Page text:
On February 17, 2023, the Federal Trade Commission (“FTC”) announced the creation of the Office of Technology (the “OT”), which will be headed by Stephanie T. Nguyen as Chief Technology Officer. This development comes on the heels of increasing FTC scrutiny of technology companies. The OT will provide technical expertise and strengthen the FTC’s ability to enforce competition and consumer protection laws across a wide variety of technology-related topics, such as artificial intelligence (“AI”), automated decision systems, digital advertising, and the collection and sale of data. In addition to assisting with enforcement matters, the OT will be responsible for, among other things, policy and research initiatives, and advising the FTC’s Office of Congressional Relations and its Office of International Affairs. 

Over the past two years, the FTC has sought to clamp down on what it perceives to be technology-related harms and abuses through enforcement actions, proposed rulemaking, and issuing recommendations and guidance.

  • We have recently written about the FTC’s enforcement action against GoodRx alleging violations of Section 5 of the FTC Act and the Health Breach Notification Rule stemming from GoodRx’s alleged use of third-party advertising technologies on its websites and mobile applications. 
  • The FTC has also attempted to enjoin Meta’s acquisition of the virtual reality company Within Unlimited; however, the FTC’s request was recently denied. Notably, the FTC’s press release announcing the formation of the OT specifically mentions that it will be “tracking emerging technologies like augmented and virtual reality.” 
  • On August 11, 2022, the FTC announced its advance notice of proposed rule making (“ANPR”) concerning “commercial surveillance and data security practices.” While a proposed rule has not yet been finalized as of the date of this post, the FTC’s Fact Sheet on the ANPR emphasizes the FTC’s focus on products and services that “track and surveil consumers’ online activities.”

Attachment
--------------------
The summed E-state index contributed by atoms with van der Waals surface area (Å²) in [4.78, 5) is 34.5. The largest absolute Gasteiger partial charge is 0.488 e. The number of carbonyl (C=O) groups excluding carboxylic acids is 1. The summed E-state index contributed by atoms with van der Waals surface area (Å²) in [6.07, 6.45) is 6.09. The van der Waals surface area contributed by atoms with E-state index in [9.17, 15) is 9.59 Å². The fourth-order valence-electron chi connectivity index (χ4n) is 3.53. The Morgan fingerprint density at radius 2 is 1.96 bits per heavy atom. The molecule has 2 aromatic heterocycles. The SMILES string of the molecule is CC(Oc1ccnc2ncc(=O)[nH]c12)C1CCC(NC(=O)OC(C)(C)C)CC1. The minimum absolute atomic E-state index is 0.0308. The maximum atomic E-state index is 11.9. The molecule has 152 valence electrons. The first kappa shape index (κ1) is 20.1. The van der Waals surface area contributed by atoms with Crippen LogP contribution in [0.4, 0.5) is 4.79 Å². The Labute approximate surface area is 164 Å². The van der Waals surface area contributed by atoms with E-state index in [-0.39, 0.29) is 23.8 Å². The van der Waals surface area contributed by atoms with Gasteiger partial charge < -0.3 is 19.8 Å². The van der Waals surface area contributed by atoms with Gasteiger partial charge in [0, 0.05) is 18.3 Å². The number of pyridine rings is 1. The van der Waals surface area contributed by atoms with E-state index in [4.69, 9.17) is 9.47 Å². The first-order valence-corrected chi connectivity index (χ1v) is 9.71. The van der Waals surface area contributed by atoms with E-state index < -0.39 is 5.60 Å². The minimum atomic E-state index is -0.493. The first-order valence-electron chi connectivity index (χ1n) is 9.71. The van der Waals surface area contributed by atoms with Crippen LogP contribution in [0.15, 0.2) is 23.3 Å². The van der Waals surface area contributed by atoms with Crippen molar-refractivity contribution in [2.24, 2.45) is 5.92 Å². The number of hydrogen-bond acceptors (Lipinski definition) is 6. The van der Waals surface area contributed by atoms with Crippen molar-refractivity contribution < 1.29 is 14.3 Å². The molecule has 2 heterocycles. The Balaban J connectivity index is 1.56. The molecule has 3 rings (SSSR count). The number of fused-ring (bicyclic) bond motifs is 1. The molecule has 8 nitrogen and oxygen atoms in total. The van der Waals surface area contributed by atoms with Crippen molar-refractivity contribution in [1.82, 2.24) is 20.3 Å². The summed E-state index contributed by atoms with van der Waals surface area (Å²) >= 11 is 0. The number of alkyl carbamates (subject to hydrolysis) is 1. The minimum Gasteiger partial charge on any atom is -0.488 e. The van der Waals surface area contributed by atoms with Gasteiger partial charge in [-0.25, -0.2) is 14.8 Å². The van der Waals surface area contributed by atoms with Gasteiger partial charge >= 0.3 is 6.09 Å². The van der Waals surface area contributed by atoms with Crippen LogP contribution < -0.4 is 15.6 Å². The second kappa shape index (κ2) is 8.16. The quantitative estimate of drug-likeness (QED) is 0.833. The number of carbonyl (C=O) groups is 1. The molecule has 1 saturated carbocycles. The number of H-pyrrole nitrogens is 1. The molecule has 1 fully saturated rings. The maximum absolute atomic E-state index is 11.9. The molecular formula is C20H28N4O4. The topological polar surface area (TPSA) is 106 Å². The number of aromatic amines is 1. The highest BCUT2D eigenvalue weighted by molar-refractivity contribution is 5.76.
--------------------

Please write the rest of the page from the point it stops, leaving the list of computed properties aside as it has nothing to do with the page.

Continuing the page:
• On June 16, 2022, the FTC issued a report to Congress recommending the development of a legal framework to ensure that AI tools do not cause additional harm. As we previously discussed, a few months earlier, the FTC entered into a joint settlement agreement with companies using AI technology, based on the alleged collection of personal and health information on their mobile app and website in violation of the Children’s Online Privacy Protection Act Rule (COPPA Rule). In what has been termed “algorithmic disgorgement,” the settlement agreement required the companies to destroy any data that was collected in violation of the COPPA Rule and any algorithms derived from such data.
  • On September 15, 2021, the FTC announced its expansive view on the reach of the Consumer Health Breach Notification Rule to “health apps.” We explored that guidance here.
  • On June 22, 2021, the FTC entered into a settlement agreement with a fertility tracking company based on allegations that it disclosed sensitive health information, including the fact of a user’s pregnancy, to third party advertising technology companies through software development kits (”SDKs”) installed on its app in violation of the Section 5 of the FTC Act and the then-operative EU-US Privacy Shield.

It appears clear based on the FTC’s increased scrutiny of these technology issues coupled with the establishment of the OT that the FTC will continue to focus its efforts on the technology sector. What remains unclear is how much power the OT will wield within the FTC.

Epstein Becker Green will be closely following these developments. For additional information about the issues discussed above, or if you have any other questions or concerns regarding the FTC, please contact the Epstein Becker Green attorney who regularly handles your legal matters, or one of the authors of this blog post. 

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